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Thread: MACHINE QUILT FRAME

  1. #1

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    Feb 2009
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    I purchased a Little Gracie quilt frame w/Juki machine so I can quilt my own projects without sending them out. I didn't realize I would still have so little space for quilting designs even though the throat area is longer . . . how does anyone get around this issue? I'm a little bummed as I had planned on doing a flower design on 12-inch squares. Any suggestions?? Thanks!

  2. #2
    Super Member Prism99's Avatar
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    It is the harp size -- distance between needle and pillar (?) of machine -- that determines the amount of quilting space you have available to you. A large quilt eats up quite a bit of that distance as it is rolled up. I think the Juki is a mid-arm machine. The problem you mention is one reason why quilters often prefer long-arm machines.

    I don't have a home frame system yet, but I have been reading up on them on the homequiltingsystems group at http://groups.yahoo.com . I know some of the quilters there have the same setup, so perhaps they can give you some pointers on how to use the space you have.

  3. #3

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    Prism99 -- Thanks so much for your quick reply . . . I'll check out the site you mentioned.

  4. #4
    Moderator littlehud's Avatar
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    I use my Juki without a frame for that reason. I am saving up for a bailey.

  5. #5
    justquiltin''s Avatar
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    You could still chalk the design onto your quilt top, and do it in "pieces" (do as much as you have the depth to do, roll, do whatever else you have the depth to do, etc.). It will take practice to make it look seamless, but it might be worth a shot.

  6. #6

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    Dear justquiltin -- thanks. I wondered if anyone did it that way or not!! Seems like it would be a lot more time-consuming to start-stop; however may be worth it in the end.

  7. #7
    Mountainquilter's Avatar
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    I was in South Carolina last year and bought a mega quilter and frame. I wanted to do my own quilting, to save money and am doing it, but I have the same problem. I cannot do a large design without having to start and stop and it's taking me a while to get in the grove of it.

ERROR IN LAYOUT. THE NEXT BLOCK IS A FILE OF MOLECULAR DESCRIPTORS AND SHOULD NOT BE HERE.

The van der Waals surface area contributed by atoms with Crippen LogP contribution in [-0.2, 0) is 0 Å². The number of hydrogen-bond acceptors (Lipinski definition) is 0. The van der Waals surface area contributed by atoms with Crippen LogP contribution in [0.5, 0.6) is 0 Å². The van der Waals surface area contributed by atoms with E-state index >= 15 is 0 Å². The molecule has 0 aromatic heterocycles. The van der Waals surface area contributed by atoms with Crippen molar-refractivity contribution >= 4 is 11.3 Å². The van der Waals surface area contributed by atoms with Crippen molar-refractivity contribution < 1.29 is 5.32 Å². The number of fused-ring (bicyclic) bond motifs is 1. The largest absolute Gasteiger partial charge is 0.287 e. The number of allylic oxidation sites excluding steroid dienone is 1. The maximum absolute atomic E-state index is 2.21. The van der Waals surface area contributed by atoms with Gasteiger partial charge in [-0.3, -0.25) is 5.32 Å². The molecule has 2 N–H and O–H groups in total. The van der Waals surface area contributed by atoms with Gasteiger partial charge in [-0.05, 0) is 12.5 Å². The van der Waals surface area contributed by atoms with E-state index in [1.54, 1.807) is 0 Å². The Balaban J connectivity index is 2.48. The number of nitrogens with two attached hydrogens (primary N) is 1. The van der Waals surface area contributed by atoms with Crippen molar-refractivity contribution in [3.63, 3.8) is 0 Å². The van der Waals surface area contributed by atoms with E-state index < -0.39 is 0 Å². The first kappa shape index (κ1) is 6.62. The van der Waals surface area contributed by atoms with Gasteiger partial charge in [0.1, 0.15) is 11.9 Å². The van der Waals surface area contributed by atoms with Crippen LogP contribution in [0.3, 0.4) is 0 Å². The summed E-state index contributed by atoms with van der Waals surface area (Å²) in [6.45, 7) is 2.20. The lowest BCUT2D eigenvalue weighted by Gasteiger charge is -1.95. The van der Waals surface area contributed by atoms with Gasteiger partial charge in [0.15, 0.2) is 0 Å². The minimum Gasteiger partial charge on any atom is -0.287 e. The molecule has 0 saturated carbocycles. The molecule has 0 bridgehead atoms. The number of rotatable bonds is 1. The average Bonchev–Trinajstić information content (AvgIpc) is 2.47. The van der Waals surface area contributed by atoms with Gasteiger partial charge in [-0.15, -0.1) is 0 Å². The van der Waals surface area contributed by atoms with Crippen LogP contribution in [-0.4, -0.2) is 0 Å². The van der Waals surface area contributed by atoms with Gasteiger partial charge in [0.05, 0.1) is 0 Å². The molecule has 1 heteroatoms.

I'm planning on attending the Machine Quilters Festival in NH to get some pointers.

    Guess it will just take a lot of practice.

    I haven't tried to chalk a design on a quilt yet, but have a mid sized quilt to try it on. What is the best thing to mark with so that the design won't dissapear on me before I get it done?


  8. #8
    Super Member quiltmom04's Avatar
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    I used the Mega quilter frame for several years and found the same thing. You can mark the design - I like the blue water soluble marker, but then you have to be able to wash it out after the quilt is finished. I've also stitched over Golden Threads paper with some success. The best luck with any method is if you break your design into two sections, and have the stitching lines from each half join each other at an intersection of some sort, not in a running line of stitching. That way, the place you connected to is not so obvious, and the transition to the second half looks much better. It will work out fine - it just requires a bit more planning than if you had a whole 12" work area.

  9. #9

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    Dear quiltmom04:

    Thank you for your input . . . I feel a lot better hearing from everyone and knowing that I'm not so far off-base in my thinking regarding patterns and quilting on the frame!!! I like the idea of taking a large pattern and "halfing" it. Great idea on how to connect!! Thanks!

  10. #10
    Super Member LindaR's Avatar
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    I need a bailey also...I found out it will fit on my grace frame. I have the juki right now and use is mostly for meandering, stipple, hearts and stars but it does help

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